War changes everything. War is an apocalypse and a technological revolution and a life-changing adventure, all rolled into one. So it's not surprising that many of science fiction's most indelible stories are about warfare.
Eliezer S. Yudkowsky* wrote about an experiment which had to do with Artificial Inteligence. In a near future, man will have given birth to machines that are able to rewrite their codes, to improve themselves, and, why not, to dispense with them. This idea sounded a little bit distant to some critic voices, so an experiment was to be done: keep the AI sealed in a box from which it could not get out except by one mean: convincing a human guardian to let it out.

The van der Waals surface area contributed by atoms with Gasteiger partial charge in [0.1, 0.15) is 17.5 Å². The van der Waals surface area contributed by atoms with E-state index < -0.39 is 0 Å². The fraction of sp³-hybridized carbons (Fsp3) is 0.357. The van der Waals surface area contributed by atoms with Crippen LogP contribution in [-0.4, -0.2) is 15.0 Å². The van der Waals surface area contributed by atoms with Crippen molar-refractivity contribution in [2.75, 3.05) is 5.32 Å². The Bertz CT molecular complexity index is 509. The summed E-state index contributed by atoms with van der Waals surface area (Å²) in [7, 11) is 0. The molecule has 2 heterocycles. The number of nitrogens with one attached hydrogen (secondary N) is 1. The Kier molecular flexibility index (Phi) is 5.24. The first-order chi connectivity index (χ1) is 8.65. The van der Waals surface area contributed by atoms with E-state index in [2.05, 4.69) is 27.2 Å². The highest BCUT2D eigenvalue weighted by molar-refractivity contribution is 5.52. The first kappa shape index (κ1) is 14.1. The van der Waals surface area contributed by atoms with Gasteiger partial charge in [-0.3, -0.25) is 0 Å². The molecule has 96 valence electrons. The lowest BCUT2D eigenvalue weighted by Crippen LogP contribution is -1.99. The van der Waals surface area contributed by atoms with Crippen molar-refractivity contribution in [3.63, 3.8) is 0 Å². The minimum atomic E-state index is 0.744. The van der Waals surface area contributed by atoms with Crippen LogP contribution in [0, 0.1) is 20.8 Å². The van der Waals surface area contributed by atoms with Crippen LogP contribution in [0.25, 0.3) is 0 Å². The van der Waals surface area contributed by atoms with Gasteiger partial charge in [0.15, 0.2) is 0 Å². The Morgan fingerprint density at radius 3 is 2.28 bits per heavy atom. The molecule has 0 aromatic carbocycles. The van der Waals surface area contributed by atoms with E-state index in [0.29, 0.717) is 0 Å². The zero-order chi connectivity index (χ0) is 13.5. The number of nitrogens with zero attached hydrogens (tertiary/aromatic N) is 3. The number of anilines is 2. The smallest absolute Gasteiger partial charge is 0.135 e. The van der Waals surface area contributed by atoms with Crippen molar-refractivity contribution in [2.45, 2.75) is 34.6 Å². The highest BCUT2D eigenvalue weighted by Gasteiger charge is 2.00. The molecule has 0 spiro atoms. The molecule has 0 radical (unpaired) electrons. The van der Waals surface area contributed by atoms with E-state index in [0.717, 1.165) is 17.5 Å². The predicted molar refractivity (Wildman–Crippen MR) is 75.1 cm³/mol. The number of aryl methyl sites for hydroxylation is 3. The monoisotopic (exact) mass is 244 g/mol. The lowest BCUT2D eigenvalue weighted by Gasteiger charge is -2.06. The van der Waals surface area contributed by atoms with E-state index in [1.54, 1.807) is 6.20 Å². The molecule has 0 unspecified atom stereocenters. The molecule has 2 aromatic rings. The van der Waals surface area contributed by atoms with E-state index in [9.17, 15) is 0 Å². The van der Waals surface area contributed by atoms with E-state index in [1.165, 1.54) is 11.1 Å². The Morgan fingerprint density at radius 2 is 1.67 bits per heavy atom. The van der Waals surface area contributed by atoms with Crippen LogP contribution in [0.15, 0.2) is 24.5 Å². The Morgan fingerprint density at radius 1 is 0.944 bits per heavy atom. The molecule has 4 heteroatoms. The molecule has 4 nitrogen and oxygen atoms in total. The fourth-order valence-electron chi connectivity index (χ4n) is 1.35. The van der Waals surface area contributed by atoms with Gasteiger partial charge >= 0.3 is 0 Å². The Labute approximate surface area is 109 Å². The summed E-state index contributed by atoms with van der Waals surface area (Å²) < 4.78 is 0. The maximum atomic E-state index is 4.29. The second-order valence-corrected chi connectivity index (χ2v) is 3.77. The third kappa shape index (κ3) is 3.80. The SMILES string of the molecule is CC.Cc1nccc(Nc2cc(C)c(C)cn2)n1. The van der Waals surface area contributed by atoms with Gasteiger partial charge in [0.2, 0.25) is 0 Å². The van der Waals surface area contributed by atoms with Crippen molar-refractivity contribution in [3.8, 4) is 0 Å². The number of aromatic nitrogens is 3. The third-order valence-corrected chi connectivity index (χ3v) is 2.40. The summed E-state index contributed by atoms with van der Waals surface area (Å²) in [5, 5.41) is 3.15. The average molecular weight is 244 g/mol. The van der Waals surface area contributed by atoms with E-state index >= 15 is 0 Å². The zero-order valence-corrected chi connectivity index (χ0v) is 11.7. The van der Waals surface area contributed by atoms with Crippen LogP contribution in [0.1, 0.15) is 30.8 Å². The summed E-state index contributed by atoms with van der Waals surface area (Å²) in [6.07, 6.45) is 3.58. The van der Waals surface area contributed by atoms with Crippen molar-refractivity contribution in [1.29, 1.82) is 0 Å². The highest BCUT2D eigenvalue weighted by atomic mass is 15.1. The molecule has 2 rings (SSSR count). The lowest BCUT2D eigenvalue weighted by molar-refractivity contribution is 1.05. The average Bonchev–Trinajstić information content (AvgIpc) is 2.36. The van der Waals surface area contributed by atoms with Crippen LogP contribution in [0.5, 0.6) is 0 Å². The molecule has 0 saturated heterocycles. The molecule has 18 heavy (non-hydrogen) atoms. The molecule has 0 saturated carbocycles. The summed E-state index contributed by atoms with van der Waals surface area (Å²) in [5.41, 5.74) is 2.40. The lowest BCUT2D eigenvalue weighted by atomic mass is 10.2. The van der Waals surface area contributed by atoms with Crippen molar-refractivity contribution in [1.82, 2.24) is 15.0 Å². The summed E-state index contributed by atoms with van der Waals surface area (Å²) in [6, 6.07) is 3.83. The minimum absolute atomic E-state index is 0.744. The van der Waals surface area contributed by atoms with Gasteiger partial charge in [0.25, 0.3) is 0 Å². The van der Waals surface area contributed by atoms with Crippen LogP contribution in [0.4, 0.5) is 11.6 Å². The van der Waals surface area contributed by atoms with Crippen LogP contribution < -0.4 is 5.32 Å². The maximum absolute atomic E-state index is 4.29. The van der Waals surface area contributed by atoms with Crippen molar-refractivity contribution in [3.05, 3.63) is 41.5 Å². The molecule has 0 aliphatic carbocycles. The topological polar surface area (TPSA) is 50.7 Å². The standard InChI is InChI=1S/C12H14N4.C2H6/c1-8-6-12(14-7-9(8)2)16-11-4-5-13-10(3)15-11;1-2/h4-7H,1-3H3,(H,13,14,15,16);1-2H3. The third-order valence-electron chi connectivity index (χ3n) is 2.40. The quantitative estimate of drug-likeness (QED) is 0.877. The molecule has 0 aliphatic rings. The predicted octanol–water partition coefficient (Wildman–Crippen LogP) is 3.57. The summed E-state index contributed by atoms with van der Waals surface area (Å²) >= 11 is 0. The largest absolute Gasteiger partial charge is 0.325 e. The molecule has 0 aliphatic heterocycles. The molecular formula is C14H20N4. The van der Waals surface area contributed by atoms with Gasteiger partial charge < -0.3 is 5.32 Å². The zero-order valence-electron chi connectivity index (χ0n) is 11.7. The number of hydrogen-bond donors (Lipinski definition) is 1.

What if, as Yudkowsky states, ‘Humans are not secure’? Could we chess match our best creation to grant our own survival? Would man be humble enough to accept he was superseded, to look for primitive ways to find himself back, to cure himself from a disease that’s on his own genes? How to capture a force we voluntarily set free? What if mankind worst enemy were humans?
In a near future, we will cease to be the dominant race.
In a near future, we will learn to fear what is to come.